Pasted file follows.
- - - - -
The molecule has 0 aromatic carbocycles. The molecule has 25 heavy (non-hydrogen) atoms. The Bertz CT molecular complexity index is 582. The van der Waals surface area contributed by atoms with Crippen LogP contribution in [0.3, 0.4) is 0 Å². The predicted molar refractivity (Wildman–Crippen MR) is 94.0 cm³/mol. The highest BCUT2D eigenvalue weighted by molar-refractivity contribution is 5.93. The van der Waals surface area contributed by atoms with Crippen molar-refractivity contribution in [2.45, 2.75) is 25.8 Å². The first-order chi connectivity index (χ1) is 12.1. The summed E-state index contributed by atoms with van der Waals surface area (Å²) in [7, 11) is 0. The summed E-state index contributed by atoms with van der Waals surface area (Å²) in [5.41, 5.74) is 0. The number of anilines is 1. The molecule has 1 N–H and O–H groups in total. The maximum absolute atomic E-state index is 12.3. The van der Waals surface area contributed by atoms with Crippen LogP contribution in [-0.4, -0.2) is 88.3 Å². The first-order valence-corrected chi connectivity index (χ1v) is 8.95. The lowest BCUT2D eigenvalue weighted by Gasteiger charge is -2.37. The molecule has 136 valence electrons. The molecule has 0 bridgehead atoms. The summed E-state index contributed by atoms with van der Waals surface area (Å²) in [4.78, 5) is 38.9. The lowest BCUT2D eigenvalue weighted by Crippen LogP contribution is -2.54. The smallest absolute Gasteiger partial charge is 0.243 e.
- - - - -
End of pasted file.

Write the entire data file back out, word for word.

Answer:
The molecule has 0 aromatic carbocycles. The molecule has 25 heavy (non-hydrogen) atoms. The Bertz CT molecular complexity index is 582. The van der Waals surface area contributed by atoms with Crippen LogP contribution in [0.3, 0.4) is 0 Å². The predicted molar refractivity (Wildman–Crippen MR) is 94.0 cm³/mol. The highest BCUT2D eigenvalue weighted by molar-refractivity contribution is 5.93. The van der Waals surface area contributed by atoms with Crippen molar-refractivity contribution in [2.45, 2.75) is 25.8 Å². The first-order chi connectivity index (χ1) is 12.1. The summed E-state index contributed by atoms with van der Waals surface area (Å²) in [7, 11) is 0. The summed E-state index contributed by atoms with van der Waals surface area (Å²) in [5.41, 5.74) is 0. The number of anilines is 1. The molecule has 1 N–H and O–H groups in total. The maximum absolute atomic E-state index is 12.3. The van der Waals surface area contributed by atoms with Crippen LogP contribution in [-0.4, -0.2) is 88.3 Å². The first-order valence-corrected chi connectivity index (χ1v) is 8.95. The lowest BCUT2D eigenvalue weighted by Gasteiger charge is -2.37. The molecule has 136 valence electrons. The molecule has 0 bridgehead atoms. The summed E-state index contributed by atoms with van der Waals surface area (Å²) in [4.78, 5) is 38.9. The lowest BCUT2D eigenvalue weighted by Crippen LogP contribution is -2.54. The smallest absolute Gasteiger partial charge is 0.243 e.